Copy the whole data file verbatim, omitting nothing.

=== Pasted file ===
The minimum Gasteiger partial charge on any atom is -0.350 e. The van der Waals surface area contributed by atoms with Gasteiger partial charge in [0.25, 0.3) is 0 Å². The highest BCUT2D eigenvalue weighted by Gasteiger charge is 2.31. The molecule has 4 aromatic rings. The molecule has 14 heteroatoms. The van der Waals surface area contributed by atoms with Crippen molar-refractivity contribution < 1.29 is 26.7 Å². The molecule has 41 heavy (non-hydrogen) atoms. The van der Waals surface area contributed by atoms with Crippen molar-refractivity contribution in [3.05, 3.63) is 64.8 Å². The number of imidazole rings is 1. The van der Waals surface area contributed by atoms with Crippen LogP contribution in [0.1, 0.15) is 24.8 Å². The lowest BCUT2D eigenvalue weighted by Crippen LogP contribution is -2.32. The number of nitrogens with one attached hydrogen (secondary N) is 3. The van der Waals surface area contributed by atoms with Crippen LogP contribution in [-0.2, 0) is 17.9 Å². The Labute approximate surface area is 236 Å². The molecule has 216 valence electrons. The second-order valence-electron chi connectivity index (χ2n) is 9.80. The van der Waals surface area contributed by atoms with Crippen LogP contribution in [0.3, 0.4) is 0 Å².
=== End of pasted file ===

The minimum Gasteiger partial charge on any atom is -0.350 e. The van der Waals surface area contributed by atoms with Gasteiger partial charge in [0.25, 0.3) is 0 Å². The highest BCUT2D eigenvalue weighted by Gasteiger charge is 2.31. The molecule has 4 aromatic rings. The molecule has 14 heteroatoms. The van der Waals surface area contributed by atoms with Crippen molar-refractivity contribution < 1.29 is 26.7 Å². The molecule has 41 heavy (non-hydrogen) atoms. The van der Waals surface area contributed by atoms with Crippen molar-refractivity contribution in [3.05, 3.63) is 64.8 Å². The number of imidazole rings is 1. The van der Waals surface area contributed by atoms with Crippen LogP contribution in [0.1, 0.15) is 24.8 Å². The lowest BCUT2D eigenvalue weighted by Crippen LogP contribution is -2.32. The number of nitrogens with one attached hydrogen (secondary N) is 3. The van der Waals surface area contributed by atoms with Crippen LogP contribution in [-0.2, 0) is 17.9 Å². The Labute approximate surface area is 236 Å². The molecule has 216 valence electrons. The second-order valence-electron chi connectivity index (χ2n) is 9.80. The van der Waals surface area contributed by atoms with Crippen LogP contribution in [0.3, 0.4) is 0 Å².